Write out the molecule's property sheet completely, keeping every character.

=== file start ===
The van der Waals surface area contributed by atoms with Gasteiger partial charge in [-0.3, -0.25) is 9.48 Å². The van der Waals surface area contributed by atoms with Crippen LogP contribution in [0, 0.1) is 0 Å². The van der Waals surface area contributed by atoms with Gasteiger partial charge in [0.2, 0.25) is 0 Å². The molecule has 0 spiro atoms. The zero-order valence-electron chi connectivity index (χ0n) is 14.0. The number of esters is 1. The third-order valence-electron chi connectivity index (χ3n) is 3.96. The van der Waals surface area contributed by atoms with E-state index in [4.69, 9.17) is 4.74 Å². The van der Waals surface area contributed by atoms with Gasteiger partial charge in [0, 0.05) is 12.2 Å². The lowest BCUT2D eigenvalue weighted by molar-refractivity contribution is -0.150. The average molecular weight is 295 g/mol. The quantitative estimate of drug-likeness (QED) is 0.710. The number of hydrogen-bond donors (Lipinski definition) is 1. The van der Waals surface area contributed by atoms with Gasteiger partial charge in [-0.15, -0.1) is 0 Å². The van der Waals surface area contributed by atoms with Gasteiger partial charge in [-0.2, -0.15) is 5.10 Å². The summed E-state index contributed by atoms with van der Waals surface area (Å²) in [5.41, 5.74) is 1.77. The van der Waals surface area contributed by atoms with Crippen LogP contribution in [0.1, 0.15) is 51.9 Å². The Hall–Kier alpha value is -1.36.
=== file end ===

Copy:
The van der Waals surface area contributed by atoms with Gasteiger partial charge in [-0.3, -0.25) is 9.48 Å². The van der Waals surface area contributed by atoms with Crippen LogP contribution in [0, 0.1) is 0 Å². The van der Waals surface area contributed by atoms with Gasteiger partial charge in [0.2, 0.25) is 0 Å². The molecule has 0 spiro atoms. The zero-order valence-electron chi connectivity index (χ0n) is 14.0. The number of esters is 1. The third-order valence-electron chi connectivity index (χ3n) is 3.96. The van der Waals surface area contributed by atoms with E-state index in [4.69, 9.17) is 4.74 Å². The van der Waals surface area contributed by atoms with Gasteiger partial charge in [0, 0.05) is 12.2 Å². The lowest BCUT2D eigenvalue weighted by molar-refractivity contribution is -0.150. The average molecular weight is 295 g/mol. The quantitative estimate of drug-likeness (QED) is 0.710. The number of hydrogen-bond donors (Lipinski definition) is 1. The van der Waals surface area contributed by atoms with Gasteiger partial charge in [-0.15, -0.1) is 0 Å². The van der Waals surface area contributed by atoms with Gasteiger partial charge in [-0.2, -0.15) is 5.10 Å². The summed E-state index contributed by atoms with van der Waals surface area (Å²) in [5.41, 5.74) is 1.77. The van der Waals surface area contributed by atoms with Crippen LogP contribution in [0.1, 0.15) is 51.9 Å². The Hall–Kier alpha value is -1.36.